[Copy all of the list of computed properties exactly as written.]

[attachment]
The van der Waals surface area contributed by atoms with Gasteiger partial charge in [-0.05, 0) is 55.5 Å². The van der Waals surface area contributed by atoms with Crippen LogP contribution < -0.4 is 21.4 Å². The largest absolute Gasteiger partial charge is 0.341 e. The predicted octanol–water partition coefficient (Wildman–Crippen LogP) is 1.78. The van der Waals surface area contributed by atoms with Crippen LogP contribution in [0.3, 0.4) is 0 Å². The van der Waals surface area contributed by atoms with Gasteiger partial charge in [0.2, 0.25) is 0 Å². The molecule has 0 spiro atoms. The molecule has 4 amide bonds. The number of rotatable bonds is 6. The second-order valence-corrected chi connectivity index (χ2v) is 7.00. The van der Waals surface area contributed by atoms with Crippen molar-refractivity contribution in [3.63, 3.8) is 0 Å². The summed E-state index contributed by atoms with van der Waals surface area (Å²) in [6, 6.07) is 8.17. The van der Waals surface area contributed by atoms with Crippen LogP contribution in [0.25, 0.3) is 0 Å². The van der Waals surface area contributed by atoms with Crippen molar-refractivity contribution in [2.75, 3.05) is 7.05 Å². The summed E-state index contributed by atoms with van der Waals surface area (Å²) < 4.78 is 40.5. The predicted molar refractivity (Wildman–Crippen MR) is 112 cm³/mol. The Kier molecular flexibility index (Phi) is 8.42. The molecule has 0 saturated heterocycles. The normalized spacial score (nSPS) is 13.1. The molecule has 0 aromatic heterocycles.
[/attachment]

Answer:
The van der Waals surface area contributed by atoms with Gasteiger partial charge in [-0.05, 0) is 55.5 Å². The van der Waals surface area contributed by atoms with Crippen LogP contribution < -0.4 is 21.4 Å². The largest absolute Gasteiger partial charge is 0.341 e. The predicted octanol–water partition coefficient (Wildman–Crippen LogP) is 1.78. The van der Waals surface area contributed by atoms with Crippen LogP contribution in [0.3, 0.4) is 0 Å². The van der Waals surface area contributed by atoms with Gasteiger partial charge in [0.2, 0.25) is 0 Å². The molecule has 0 spiro atoms. The molecule has 4 amide bonds. The number of rotatable bonds is 6. The second-order valence-corrected chi connectivity index (χ2v) is 7.00. The van der Waals surface area contributed by atoms with Crippen molar-refractivity contribution in [3.63, 3.8) is 0 Å². The summed E-state index contributed by atoms with van der Waals surface area (Å²) in [6, 6.07) is 8.17. The van der Waals surface area contributed by atoms with Crippen LogP contribution in [0.25, 0.3) is 0 Å². The van der Waals surface area contributed by atoms with Crippen molar-refractivity contribution in [2.75, 3.05) is 7.05 Å². The summed E-state index contributed by atoms with van der Waals surface area (Å²) < 4.78 is 40.5. The predicted molar refractivity (Wildman–Crippen MR) is 112 cm³/mol. The Kier molecular flexibility index (Phi) is 8.42. The molecule has 0 saturated heterocycles. The normalized spacial score (nSPS) is 13.1. The molecule has 0 aromatic heterocycles.